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Reasons that Made Children A Target of School Bullying

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General strain theory claims that individuals who have more strain or stress in their lives, and feel mad or discouraged and have negative emotions because of their strains, are more likely to engage in bad or criminal behavior (Agnew, 1992). Although the issue of bullying has been studied more often in the last few years, it has been difficult to determine what leads children to become so aggressive towards other children and to be bullies. It seems evident that many children are bullies because of underlying issues that they have within themselves. Agnew (1992) points out that children’s negative relationships that they have with other people such as their parents, guardians, siblings, peers, and the people they interact with on a daily basis or their positive relationships they have with deviant friends can pressure a child into delinquent behavior, such as bullying. The number of bullying incidents has become even more prevalent in recent years due to the availability of more places to bully others. For example, children can now bully at school, outside of school, online, or through cell phones, which allows the bully to abuse their victim(s) at any time that they want.

General strain theory

General strain theory evolved from the models of strain theories that were developed by Merton (1938), Cohen (1955), and Cloward and Ohlin (1960) and was developed by Agnew throughout the 1980s (Agnew, 1992). To fully comprehend general strain theory and what it pertains to, it is important to understand control theory and differential association/social learning theory. Agnew (1992) states that all of these theories are sociological theories and that they explain crime and delinquency by the individual’s relationships in society. General strain theory is notable from social control and differential association in its description of the relationship that leads to delinquency and the stimulus for crime (Agnew, 1992). Agnew (1992) stated that although control theory and differential association theory focus on relationships as well, general strain theory broadened the focus to look at the negative stimuli that is presented by the relationship with others.

The main aspect of general strain theory is that is focuses on negative relationships with others (Agnew, 1992). Agnew (1992) explains that there are three major types of strain “each referring to a different type of negative relationship with others. Other individuals may prevent one from achieving positively valued goals, remove or threaten to remove positively valued stimuli that one possesses, or present or threaten to present one with noxious or negatively valued stimuli” (pg. 50). Strain theory argues that delinquency is because of the pressure of negative emotions and these emotions may lead to the child to use crime to achieve goals, be delinquent to escape from the negativity, or to use drugs to rid their negative emotions (Agnew, 1992).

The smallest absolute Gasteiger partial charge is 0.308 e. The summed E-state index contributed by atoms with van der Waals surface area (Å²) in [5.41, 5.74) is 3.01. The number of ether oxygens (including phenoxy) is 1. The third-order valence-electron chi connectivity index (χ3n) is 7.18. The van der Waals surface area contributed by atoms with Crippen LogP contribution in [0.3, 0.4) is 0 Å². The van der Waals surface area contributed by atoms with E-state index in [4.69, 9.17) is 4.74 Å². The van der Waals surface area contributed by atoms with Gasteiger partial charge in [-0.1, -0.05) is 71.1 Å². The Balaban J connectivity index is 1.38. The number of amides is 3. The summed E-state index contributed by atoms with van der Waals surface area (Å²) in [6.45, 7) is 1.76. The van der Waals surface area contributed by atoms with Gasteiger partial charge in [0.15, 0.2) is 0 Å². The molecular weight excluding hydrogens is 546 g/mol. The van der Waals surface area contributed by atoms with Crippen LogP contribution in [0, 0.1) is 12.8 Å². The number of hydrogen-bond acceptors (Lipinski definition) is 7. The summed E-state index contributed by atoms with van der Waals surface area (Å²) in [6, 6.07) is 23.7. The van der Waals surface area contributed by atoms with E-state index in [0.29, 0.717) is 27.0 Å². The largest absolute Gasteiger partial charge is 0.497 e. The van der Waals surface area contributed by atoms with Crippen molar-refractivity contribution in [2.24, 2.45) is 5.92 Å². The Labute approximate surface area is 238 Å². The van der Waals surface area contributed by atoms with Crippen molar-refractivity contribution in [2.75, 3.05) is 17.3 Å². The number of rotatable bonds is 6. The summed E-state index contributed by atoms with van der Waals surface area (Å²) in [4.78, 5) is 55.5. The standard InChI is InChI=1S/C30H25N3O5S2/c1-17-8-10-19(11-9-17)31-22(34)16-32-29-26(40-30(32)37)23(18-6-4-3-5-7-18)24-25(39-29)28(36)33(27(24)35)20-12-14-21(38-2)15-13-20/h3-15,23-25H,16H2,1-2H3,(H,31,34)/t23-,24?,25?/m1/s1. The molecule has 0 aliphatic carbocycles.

Poverty, violence, and family impacts on bullying

Bullying is often a response to stressful situations and/or strain and many children use it because bullying allows them to let their anger or animosity out on other people. Agnew (1992) states that general strain theory proposes that a number of conditioning factors, such as poverty, abuse, living conditions, aggression, or violence affect which children are more likely to commit crimes or deviant behavior as a response to strain. Strain makes people feel angry, worried, frustrated, depressed, anxious and miserable. These bad feelings create pressure and issues that a person needs to get rid of one way or another. Undoubtedly, bullying others- whether in person or online- is something strained youth might partake in to let go of their negative feelings. Teasing, taunting, depreciating, and otherwise tormenting other children provides a bully with a sense of power and authority. Shetgiri, Lin, Avila, and Flores (2012) found that education achievement, family income, and the family structure were strongly associated with bullying. Shetgiri et al. (2012) also stated that poverty, abuse- whether it is psychological or physical- bad neighborhoods, and seeing domestic violence are huge conditioning factors that can easily lead a child into being a bully.

Consequently, many children are in harsh circumstances that cause a lot of stress, which can lead them to lash out. Poverty, like many other strains, can lead a child to pick on others as an escape or as a means to feel more powerful. Shetgiri et al. (2012) noted, “children living in poverty had almost twice the odds of being bullies” (pg. 2282). Similarly, Chaux, Molano, and Podlesky (2009) found the same thing stating that children living in a poor socio-economic family have a higher risk of becoming a bully. Due to poverty, children may have low self-esteem, which may cause them to react quickly and negatively to other children by emotionally, mentally, or physically hurting the victim. Woolley, Grogan-Kaylor, Gilster, Karb, Gant, Reischl, and Alaimo (2008) state that poverty usually implies that a person is living in a run-down, violent, or unsafe neighborhood or environment. Poverty and seeing violence or hostility is significantly related because having a low-income means being in a low-income neighborhood and not being able to be a part of the privileged society. This all relates back to general strain theory because due to the neighborhood, poverty then allows a child to see violence such as fighting, gang rivalry, shootings, break-ins, etc. and then puts violence into that child’s brain as a “normal” trait. The child then bullies as a response to the stress of the neighborhood and the viewing of violence. Chaux et al. (2009) argued that there is a significant relationship between being exposed to violence in the community and aggressive behavior mediated by normal beliefs supporting aggression. This means that the child sees aggression more often than not and they view it as ordinary. Seeing the constant aggression and violence is an influence on their life and leads them to being destructive and forceful as well. Also indicated by Chaux et al. (2009), is that it is likely that children who see violence in their community or neighborhoods learn that aggression, including bullying, is a way that the child can reach some sort of personal goal and obtain power or status. The negative emotions, like rage and irritation, brought upon the child because of the violence ties back to the general strain theory and how these emotions lead to crime.